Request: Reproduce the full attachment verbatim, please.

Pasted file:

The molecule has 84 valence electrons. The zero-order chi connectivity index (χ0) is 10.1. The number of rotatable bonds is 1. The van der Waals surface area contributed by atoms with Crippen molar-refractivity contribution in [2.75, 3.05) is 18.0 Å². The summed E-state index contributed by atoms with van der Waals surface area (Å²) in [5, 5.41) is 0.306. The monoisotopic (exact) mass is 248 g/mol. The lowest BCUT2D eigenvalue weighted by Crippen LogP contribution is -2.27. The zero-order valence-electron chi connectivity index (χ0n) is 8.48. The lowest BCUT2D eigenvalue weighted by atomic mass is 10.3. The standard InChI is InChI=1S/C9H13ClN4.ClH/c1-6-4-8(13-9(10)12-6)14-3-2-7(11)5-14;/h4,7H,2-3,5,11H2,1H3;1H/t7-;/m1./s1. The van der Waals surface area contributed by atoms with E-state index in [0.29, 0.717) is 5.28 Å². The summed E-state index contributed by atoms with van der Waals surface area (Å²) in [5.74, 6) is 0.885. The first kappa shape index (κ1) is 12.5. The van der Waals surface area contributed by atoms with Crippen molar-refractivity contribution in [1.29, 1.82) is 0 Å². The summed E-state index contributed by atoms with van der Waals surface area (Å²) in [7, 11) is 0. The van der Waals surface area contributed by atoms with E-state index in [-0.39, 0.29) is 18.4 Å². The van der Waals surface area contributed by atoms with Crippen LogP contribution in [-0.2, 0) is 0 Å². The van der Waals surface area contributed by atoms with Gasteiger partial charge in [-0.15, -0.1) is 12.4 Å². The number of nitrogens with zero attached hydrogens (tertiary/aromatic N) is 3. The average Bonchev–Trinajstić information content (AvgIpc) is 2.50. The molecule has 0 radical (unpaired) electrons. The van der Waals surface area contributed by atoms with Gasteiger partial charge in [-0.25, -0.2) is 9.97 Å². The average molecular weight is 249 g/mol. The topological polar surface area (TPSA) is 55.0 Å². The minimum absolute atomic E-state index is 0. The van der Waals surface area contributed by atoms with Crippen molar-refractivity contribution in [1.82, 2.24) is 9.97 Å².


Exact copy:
The molecule has 84 valence electrons. The zero-order chi connectivity index (χ0) is 10.1. The number of rotatable bonds is 1. The van der Waals surface area contributed by atoms with Crippen molar-refractivity contribution in [2.75, 3.05) is 18.0 Å². The summed E-state index contributed by atoms with van der Waals surface area (Å²) in [5, 5.41) is 0.306. The monoisotopic (exact) mass is 248 g/mol. The lowest BCUT2D eigenvalue weighted by Crippen LogP contribution is -2.27. The zero-order valence-electron chi connectivity index (χ0n) is 8.48. The lowest BCUT2D eigenvalue weighted by atomic mass is 10.3. The standard InChI is InChI=1S/C9H13ClN4.ClH/c1-6-4-8(13-9(10)12-6)14-3-2-7(11)5-14;/h4,7H,2-3,5,11H2,1H3;1H/t7-;/m1./s1. The van der Waals surface area contributed by atoms with E-state index in [0.29, 0.717) is 5.28 Å². The summed E-state index contributed by atoms with van der Waals surface area (Å²) in [5.74, 6) is 0.885. The first kappa shape index (κ1) is 12.5. The van der Waals surface area contributed by atoms with Crippen molar-refractivity contribution in [1.29, 1.82) is 0 Å². The summed E-state index contributed by atoms with van der Waals surface area (Å²) in [7, 11) is 0. The van der Waals surface area contributed by atoms with E-state index in [-0.39, 0.29) is 18.4 Å². The van der Waals surface area contributed by atoms with Crippen LogP contribution in [-0.2, 0) is 0 Å². The van der Waals surface area contributed by atoms with Gasteiger partial charge in [-0.15, -0.1) is 12.4 Å². The number of nitrogens with zero attached hydrogens (tertiary/aromatic N) is 3. The average Bonchev–Trinajstić information content (AvgIpc) is 2.50. The molecule has 0 radical (unpaired) electrons. The van der Waals surface area contributed by atoms with Gasteiger partial charge in [-0.25, -0.2) is 9.97 Å². The average molecular weight is 249 g/mol. The topological polar surface area (TPSA) is 55.0 Å². The minimum absolute atomic E-state index is 0. The van der Waals surface area contributed by atoms with Crippen molar-refractivity contribution in [1.82, 2.24) is 9.97 Å².